One of my less memorable classes in my undergraduate education was "Chemical Reactor Design". Despite being taught by the mostly highly esteemed Rutherford Aris, I just don't think I got much out of the class except for one key concept: that the heat generation curve (plotted against temperature) is S shaped, while the heat removal curve is linear. Steady state operation is achieved at the intersection of these two functions, as as you can see in the figure below, this can occur at up to three locations. The middle location is dynamically unstable - any perturbation grows and the reactor will migrate away from that initial point to one of the other steady state points. The end result of all this is that the reactor will have two steady state operating points.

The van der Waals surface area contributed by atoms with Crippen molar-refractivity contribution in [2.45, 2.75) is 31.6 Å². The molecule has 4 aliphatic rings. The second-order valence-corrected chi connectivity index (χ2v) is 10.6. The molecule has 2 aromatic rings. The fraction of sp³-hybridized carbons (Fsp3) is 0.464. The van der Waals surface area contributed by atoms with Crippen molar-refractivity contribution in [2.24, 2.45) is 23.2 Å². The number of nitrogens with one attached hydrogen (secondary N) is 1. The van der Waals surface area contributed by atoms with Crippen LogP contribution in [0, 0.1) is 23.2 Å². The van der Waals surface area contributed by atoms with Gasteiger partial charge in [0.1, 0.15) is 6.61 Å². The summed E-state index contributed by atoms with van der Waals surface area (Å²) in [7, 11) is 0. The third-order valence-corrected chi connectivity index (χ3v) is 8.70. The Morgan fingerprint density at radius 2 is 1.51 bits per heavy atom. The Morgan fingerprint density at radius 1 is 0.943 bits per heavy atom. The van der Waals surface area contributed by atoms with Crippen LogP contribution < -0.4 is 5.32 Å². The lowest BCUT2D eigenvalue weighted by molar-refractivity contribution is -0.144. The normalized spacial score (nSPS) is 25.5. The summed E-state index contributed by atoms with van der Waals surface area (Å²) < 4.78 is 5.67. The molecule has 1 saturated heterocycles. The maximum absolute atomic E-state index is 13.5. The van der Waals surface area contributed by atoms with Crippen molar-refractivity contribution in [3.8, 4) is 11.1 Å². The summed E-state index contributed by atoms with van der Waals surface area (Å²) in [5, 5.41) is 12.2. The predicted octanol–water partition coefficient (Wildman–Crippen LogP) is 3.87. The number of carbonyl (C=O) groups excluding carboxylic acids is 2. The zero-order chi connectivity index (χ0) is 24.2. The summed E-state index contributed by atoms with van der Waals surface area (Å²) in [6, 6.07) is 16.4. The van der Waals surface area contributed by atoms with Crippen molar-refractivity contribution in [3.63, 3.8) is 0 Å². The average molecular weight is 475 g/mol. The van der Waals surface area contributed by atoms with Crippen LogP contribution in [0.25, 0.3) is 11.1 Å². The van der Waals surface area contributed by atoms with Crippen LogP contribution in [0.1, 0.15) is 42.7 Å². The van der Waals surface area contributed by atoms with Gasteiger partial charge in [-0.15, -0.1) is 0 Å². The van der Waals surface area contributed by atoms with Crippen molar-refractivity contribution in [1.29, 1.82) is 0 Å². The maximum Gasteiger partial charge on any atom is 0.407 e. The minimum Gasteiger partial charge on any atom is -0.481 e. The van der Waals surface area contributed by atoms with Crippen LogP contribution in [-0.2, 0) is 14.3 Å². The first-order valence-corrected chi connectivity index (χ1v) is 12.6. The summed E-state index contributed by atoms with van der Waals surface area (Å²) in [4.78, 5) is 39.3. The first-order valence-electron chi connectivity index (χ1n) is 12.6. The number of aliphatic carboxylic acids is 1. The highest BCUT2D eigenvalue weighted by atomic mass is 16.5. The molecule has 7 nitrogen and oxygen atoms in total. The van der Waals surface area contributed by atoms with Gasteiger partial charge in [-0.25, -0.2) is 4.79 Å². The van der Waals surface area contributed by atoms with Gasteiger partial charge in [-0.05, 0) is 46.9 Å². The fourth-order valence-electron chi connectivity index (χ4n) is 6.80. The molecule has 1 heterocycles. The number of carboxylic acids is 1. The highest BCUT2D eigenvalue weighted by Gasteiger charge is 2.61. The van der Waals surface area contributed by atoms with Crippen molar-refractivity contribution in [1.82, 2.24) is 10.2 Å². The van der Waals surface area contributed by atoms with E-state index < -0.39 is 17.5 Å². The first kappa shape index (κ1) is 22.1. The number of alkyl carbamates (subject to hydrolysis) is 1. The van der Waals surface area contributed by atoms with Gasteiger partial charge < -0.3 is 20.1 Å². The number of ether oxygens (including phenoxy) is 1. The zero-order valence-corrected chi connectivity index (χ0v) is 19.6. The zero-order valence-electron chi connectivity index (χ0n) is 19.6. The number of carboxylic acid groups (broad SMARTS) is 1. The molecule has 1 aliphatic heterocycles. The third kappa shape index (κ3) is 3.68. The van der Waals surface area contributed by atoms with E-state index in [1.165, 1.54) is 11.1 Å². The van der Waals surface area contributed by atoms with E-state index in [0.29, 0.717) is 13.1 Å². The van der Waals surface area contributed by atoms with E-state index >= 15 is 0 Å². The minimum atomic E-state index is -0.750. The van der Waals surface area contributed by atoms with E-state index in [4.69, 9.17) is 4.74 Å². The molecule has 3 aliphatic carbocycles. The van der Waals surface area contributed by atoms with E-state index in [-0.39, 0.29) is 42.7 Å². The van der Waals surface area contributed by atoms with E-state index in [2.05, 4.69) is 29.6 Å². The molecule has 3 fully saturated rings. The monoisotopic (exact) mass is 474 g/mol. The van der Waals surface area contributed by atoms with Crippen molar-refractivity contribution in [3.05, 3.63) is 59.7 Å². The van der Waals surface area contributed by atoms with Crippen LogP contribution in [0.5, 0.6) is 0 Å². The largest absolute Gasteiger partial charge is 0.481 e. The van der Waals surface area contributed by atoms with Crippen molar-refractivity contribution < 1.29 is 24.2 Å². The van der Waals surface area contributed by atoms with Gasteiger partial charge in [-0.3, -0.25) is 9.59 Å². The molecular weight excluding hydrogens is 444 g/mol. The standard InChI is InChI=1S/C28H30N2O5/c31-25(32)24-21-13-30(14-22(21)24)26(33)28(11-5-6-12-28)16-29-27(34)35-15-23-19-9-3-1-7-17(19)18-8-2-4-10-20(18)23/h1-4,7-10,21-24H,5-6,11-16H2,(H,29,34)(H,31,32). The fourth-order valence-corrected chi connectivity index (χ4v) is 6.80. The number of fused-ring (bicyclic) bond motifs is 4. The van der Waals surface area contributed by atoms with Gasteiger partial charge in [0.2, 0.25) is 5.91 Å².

According to another prof who occasionally led the recitation class, this can occur in a candle.
I bring this up because I just saw a report on a computer simulation of a burning candle. I wonder if they saw the two steady states, or was the prof just blowing hot air :) Given the little bit I know about modeling, it could well be that the model was given some initial conditions that are sufficiently close to the end result that the model would never diverge to find a second state. Still, I am curious if the two states of a candle is just an old ChemE tale or reality.